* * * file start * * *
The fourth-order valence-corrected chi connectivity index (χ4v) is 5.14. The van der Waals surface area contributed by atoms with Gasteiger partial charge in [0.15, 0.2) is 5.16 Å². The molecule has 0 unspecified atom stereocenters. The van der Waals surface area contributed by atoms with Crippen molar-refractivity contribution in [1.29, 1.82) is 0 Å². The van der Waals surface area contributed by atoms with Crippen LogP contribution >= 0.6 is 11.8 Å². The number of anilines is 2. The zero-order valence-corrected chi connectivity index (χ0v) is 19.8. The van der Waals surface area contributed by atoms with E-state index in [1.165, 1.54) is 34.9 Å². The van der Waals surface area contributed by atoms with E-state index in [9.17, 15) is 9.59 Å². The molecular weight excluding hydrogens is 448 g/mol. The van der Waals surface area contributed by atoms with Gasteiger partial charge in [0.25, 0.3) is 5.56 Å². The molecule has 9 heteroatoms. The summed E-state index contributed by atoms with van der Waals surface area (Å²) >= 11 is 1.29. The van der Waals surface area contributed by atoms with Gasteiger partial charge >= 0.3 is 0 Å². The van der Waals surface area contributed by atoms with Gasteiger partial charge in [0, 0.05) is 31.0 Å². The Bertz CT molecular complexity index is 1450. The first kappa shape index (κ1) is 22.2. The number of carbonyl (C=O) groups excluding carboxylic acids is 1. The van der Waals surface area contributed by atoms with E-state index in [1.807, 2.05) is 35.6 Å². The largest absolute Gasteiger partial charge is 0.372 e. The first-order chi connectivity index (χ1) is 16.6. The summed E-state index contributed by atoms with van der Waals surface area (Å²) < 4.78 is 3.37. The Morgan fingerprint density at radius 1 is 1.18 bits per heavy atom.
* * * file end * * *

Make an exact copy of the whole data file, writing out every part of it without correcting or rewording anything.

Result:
The fourth-order valence-corrected chi connectivity index (χ4v) is 5.14. The van der Waals surface area contributed by atoms with Gasteiger partial charge in [0.15, 0.2) is 5.16 Å². The molecule has 0 unspecified atom stereocenters. The van der Waals surface area contributed by atoms with Crippen molar-refractivity contribution in [1.29, 1.82) is 0 Å². The van der Waals surface area contributed by atoms with Crippen LogP contribution >= 0.6 is 11.8 Å². The number of anilines is 2. The zero-order valence-corrected chi connectivity index (χ0v) is 19.8. The van der Waals surface area contributed by atoms with E-state index in [1.165, 1.54) is 34.9 Å². The van der Waals surface area contributed by atoms with E-state index in [9.17, 15) is 9.59 Å². The molecular weight excluding hydrogens is 448 g/mol. The van der Waals surface area contributed by atoms with Gasteiger partial charge in [0.25, 0.3) is 5.56 Å². The molecule has 9 heteroatoms. The summed E-state index contributed by atoms with van der Waals surface area (Å²) >= 11 is 1.29. The van der Waals surface area contributed by atoms with Gasteiger partial charge >= 0.3 is 0 Å². The van der Waals surface area contributed by atoms with Gasteiger partial charge in [0, 0.05) is 31.0 Å². The Bertz CT molecular complexity index is 1450. The first kappa shape index (κ1) is 22.2. The number of carbonyl (C=O) groups excluding carboxylic acids is 1. The van der Waals surface area contributed by atoms with E-state index in [1.807, 2.05) is 35.6 Å². The largest absolute Gasteiger partial charge is 0.372 e. The first-order chi connectivity index (χ1) is 16.6. The summed E-state index contributed by atoms with van der Waals surface area (Å²) < 4.78 is 3.37. The Morgan fingerprint density at radius 1 is 1.18 bits per heavy atom.